Randall Collins

American sociologist

Randall Collins (born July 29, 1941) is an American sociologist.



The Sociology of Philosophies (1998)

  • There is no thinking except as aftermath or preparation of communication.
    • p. 2
  • Thinking would not be possible at all if we were not social; we would have no words, no abstract ideas, and no energy for anything outside of immediate sensuality.
    • p. 7
  • Truth” is the reigning sacred object of the scholarly community, as “art” is for literary/artistic communities; these are simultaneously their highest cognitive and moral categories, the locus of highest value, by which all else is judged.
    • p. 19
  • Individuals who participate in interaction rituals are filled with emotional energy, in proportion to the intensity of the interaction. Durkheim called this energy “moral force,” the flow of enthusiasm that allows individuals in the throes of ritual participation to carry out heroic acts of fervor or self-sacrifice. I would emphasize another result of group-generated emotional energy: it charges up individuals like an electric battery, giving them a corresponding degree of enthusiasm toward ritually created symbolic goals when they are out of the presence of the group. Much of what we consider individual personality consists of the extent to which persons carry the energy of intense interaction rituals; at the high end, such persons are charismatic; a little less intensely, they are forceful leaders and the stars of sociability; modest charges of emotional energy make passive individuals; and those whose interaction ritual participation is meager and unsuccessful are withdrawn and depressed.
    • p. 23
  • Intellectual life hinges on face-to-face situations because interaction rituals can take place only on this level. Intellectual sacred objects can be created and sustained only if there are ceremonial gatherings to worship them. This is what lectures, conferences, discussions, and debates do: they gather the intellectual community, focus members’ attention on a common object uniquely their own, and build up distinctive emotions around those objects.
    • p. 26
  • The key intellectual event is a lecture or a formal debate, a period of time when one individual holds the floor to deliver a sustained argument on a particular topic. This is different from the give-and-take of sociable conversations, which typically cannot reach any complex or abstract level because the focus shifts too often. Intellectuals giving their attention for half an hour or more to one viewpoint, developed as a unified stream of discourse, are thereby elevating the topic into a larger, more encompassing sacred object than the little fragmentary tokens of ordinary sociable ties.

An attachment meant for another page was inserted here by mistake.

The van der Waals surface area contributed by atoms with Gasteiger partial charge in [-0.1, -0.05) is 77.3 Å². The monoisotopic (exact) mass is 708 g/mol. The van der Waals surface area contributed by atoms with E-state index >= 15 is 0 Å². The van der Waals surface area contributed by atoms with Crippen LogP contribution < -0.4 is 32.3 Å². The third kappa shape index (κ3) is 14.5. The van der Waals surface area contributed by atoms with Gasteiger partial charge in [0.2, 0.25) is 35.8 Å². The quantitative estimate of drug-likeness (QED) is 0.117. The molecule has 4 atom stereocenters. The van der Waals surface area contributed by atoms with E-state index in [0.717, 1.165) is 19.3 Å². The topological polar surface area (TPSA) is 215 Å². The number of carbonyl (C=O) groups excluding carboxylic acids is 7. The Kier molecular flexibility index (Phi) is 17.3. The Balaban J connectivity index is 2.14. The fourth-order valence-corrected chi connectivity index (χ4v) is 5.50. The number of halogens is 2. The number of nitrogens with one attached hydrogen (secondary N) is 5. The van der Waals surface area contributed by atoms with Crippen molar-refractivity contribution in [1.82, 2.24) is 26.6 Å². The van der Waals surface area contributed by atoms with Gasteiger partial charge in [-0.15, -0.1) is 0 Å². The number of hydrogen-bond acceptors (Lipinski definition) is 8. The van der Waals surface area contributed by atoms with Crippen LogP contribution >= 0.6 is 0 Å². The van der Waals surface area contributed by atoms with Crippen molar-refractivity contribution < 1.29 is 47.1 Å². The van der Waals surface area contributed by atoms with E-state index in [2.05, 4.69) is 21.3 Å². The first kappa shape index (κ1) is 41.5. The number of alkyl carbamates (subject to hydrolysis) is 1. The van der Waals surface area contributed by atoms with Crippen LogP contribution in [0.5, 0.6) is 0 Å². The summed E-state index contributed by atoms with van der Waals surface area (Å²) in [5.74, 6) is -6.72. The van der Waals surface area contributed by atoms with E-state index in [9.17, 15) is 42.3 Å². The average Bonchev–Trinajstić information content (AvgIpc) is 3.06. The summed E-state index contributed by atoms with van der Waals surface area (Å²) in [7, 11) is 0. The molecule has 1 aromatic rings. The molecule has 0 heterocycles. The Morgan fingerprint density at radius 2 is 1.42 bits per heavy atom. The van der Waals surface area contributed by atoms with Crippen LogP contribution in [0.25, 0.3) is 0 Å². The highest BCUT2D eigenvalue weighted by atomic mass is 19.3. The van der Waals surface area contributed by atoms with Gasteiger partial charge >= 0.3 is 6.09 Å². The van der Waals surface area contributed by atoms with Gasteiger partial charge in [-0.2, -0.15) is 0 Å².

• p. 26
  • What we call structure is a shorthand way of describing repetitive patterns, encounters that people keep coming back to, a recycling of rituals. This larger structure has the feel of externality; it seems thing-like, compulsory, resistant to change. This sense of constraint arises in part because the major institutions as repetitive networks are based on their distinctive interaction rituals, which have generated emotional commitments to their identifying symbols. It is characteristic of these intensely produced membership symbols that people reify them, treat them as things, as “sacred objects” in Durkheim’s sense. Organizations, states, as well as positions and roles within them, are sacred objects in just this sense: reified patterns of real-life interaction, cognitively raised above the level of the merely enacted, and treated as if they were self-subsistent entities to which individuals must conform. This symbolic social structuring of the world extends even to physical objects by making them into property appropriated under the sanction of social groups.
    • pp. 28-29
  • An India driven by conflicts goes counter to the image prevalent not only among Westerners but among Indian thinkers themselves. We have been taught to think of India as essentially static, even “timeless,” under a perennial otherworldly mysticism. The image had to be created. It came about through a series of events: the destruction of medieval Buddhism, which had anchored the first great round of debates; the tactic of archaizing one’s own tradition to elevate its prestige over that of factional rivals; and the predominance, in the centuries since 1500, of popular devotional cults of an anti-intellectual bent at just the time when Hindu scholars were in a syncretizing and scholasticizing mode in defense against alien conquerors.
    • p. 177
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